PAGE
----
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Medicare: Have seniors given any ground?

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In the wake of a U.S. credit rating downgrade and the subsequent stock-market volatility, a new poll checked public sentiment regarding Medicare to see if there has been any change. Have seniors relaxed their staunch opposition to cutting Medicare now that the country’s debt problems have had real-world implications?

In an interview with Kaiser Health News, Celinda Lake, president of polling group Lake Research Partners, explained that the Republican plan to switch Medicare to a voucher program raised the stakes and brought Medicare to the forefront of political issues. “It is the top-testing message in congressional races right now,” Lake said. “It has the potential to be the top voting issue in 2012.”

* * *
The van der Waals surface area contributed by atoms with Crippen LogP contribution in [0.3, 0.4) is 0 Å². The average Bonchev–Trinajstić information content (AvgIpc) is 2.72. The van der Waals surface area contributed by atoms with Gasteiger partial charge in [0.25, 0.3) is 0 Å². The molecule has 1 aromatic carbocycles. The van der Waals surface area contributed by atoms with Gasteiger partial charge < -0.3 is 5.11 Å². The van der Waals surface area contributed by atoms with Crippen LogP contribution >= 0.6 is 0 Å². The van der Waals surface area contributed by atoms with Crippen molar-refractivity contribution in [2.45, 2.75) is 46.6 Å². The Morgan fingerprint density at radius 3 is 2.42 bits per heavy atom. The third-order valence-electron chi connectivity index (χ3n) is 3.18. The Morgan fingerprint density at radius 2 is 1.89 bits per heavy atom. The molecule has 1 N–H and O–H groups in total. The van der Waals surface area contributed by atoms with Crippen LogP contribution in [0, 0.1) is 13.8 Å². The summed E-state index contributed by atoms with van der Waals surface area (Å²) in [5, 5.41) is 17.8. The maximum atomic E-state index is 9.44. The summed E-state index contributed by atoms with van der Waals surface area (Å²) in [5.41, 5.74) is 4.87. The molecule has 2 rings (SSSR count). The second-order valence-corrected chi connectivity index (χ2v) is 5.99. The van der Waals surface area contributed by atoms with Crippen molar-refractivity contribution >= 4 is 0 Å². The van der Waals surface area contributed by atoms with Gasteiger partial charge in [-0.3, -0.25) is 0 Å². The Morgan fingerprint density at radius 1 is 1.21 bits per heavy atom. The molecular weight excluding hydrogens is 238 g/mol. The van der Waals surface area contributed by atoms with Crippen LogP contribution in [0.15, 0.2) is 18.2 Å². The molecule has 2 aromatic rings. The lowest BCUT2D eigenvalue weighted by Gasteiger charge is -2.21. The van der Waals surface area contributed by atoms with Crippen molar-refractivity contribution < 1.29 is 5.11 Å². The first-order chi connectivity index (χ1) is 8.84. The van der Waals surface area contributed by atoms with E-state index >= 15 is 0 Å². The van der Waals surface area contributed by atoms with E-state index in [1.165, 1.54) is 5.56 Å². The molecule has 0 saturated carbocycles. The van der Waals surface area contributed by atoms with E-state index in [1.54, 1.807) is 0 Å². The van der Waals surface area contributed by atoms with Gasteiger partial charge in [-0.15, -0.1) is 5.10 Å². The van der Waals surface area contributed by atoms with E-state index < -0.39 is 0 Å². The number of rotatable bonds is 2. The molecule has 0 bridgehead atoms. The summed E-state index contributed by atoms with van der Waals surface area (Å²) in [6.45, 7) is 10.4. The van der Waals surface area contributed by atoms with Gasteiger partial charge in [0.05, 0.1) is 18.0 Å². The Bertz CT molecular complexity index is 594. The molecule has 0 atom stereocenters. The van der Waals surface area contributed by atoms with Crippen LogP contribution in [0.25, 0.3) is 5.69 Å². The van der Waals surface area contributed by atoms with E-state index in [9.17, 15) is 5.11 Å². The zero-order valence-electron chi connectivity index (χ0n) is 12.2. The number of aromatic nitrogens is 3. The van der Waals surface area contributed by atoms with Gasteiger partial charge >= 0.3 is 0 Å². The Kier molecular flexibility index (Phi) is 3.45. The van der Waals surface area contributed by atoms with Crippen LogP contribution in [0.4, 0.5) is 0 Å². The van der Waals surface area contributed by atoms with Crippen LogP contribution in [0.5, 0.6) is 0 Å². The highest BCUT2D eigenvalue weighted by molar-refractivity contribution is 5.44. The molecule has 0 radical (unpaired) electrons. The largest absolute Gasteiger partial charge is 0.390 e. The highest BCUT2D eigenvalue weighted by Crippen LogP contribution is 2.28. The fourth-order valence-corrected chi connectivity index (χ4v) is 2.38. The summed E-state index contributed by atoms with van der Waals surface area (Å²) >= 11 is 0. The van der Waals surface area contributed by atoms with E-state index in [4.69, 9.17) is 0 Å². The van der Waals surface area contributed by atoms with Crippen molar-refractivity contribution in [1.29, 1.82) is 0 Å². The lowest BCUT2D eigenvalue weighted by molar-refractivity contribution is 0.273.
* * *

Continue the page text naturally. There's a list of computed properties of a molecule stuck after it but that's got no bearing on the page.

In particular, the provision that would cut Medicare 2 percent across the board if Congress’s so-called super-committee cannot agree on more specific cuts is not at all popular with poll respondents. “Voters really like their doctors. And the older you are, the more you like your doctors,” Lake explained. Seniors, she said, are concerned that their physicians may refuse to treat Medicare patients if cuts are enacted.

Looking ahead to the election, Lake described the type of voter who is likely to have the most impact: “It’s going to be independent women, particularly independent women over 50,” she said. And, “they are very, very adamant about Medicare.”

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